**Python if else and elif** are keywords for conditional logic in a program. In this tutorial, we are going to learn about python `if`

, `else`

and `elif`

. Previously we learned about Python Operators.

## How to use Python if else condition?

Well, so far we dealt with a static decision program. That means in our program we didn’t have to choose between any options. But what if we have to make our program behave differently in different conditions. That’s where we will use conditional logic. So conditional logic is how we can make a logical decision in a program.

To implement conditional logic, Python’s keywords are `if`

, `else`

and `elif`

.

### 1. Using the Python if else condition

Suppose we want to write a program, that will determine whether a number is odd or even. If the number is odd, we want to print – “the number is odd” and if the number is even we want to print – “the number is even”. We can write this program using `if`

keyword.

```
n=input() #take a input from user
n=int(n) #typecast the raw input into integer
#check if n is odd or even
#logic for odd/even is-
#if we divide an even number by 2, the remainder will be zero
#if we divide an odd number by 2, the remainder will be one
#we can perform this logic with modulus operator (%)
if n%2==0: #(n%2) is the remainder.Check if it's zero
print("the number is even")
if n%2==1: #Check the remainder is one
print("the number is odd")
```

If we execute this program and give input 2, the output will be like the below image.

Also, if we run the program again and give input 3, the output will be like below.

**Pretty cool, right? As if we have made an intelligence ðŸ˜‰**

Well, in the above scenario, the condition we have put, `n%2`

which has only two possible outcomes. Either it’s zero or one. So here we can use `else`

for the second condition.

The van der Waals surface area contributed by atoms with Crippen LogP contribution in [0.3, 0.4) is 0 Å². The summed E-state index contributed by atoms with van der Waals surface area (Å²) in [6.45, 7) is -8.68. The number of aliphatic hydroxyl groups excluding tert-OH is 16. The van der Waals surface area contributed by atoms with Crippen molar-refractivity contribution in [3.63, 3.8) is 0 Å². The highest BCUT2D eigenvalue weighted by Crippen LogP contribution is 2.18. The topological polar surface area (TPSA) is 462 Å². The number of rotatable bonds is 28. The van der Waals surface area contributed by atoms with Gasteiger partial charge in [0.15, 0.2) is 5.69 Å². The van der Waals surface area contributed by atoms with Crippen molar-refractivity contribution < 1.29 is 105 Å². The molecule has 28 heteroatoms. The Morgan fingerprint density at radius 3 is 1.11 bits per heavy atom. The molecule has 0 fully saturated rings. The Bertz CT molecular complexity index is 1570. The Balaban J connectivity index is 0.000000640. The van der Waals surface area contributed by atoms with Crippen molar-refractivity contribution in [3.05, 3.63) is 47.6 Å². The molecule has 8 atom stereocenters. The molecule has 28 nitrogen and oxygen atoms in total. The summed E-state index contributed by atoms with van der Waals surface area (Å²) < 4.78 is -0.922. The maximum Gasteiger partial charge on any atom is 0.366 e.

In that case, we don’t have to write the second condition manually.

We can write the first condition using a `if`

and use `else`

for other case as shown below:

```
n=input() #take a input from user
n=int(n) #typecast the raw input into integer
#check if n is odd or even
#logic for odd/even is-
#if we divide an even number by 2, the remainder will be zero
#if we divide an odd number by 2, the remainder will be one
#we can perform this logic with modulus operator (%)
if n%2==0: #(n%2) is the remainder.Check if it's zero
print("the number is even")
else: #this will consider every other case without the above-mentioned condition in if
print("the number is odd")
```

### 2. Handling Multiple Conditions with Python elif

What if we have to write a program that will have to handle three or more conditions. Suppose, you have to take a number from the user and consider these three cases.

- If the number is between 1 to 10 – print “too low”
- If the number is between 11 to 20 – print “medium”
- If the number is between 21 to 30 – print “large”
- If the number is greater than 30 – print “too large”

So, in this scenario, we have to use `if`

for the first condition and `else`

for the last condition. That much we know till now. So what about the other two? We will use `elif`

to specify the other condition just like `if`

.

```
n=input() #take a input from user
n=int(n) #typecast the raw input into integer
#Check If the number is between 1 to 10
if n>=1 and n<=10:
print("too low");
#Check If the number is between 11 to 20
elif n>=11 and n<=20:
print("medium");
#Check If the number is between 21 to 30
elif n>=21 and n<=30:
print("large");
#Check if the number is greater than 30
else:
print("too large")
```

If we run this program for values 3, 15, 23, 45 respectively, the output will be like this-

## Conclusion

So, that’s about conditional logic in Python. Make sure you run every piece of code on your own. Also, it is a better practice to make some problems on your own and do those.

#happy_coding ðŸ™‚

There’s a “:” left out in the “Python else” example. It should be “else: “

Thanks for pointing out the typo error, I have fixed it.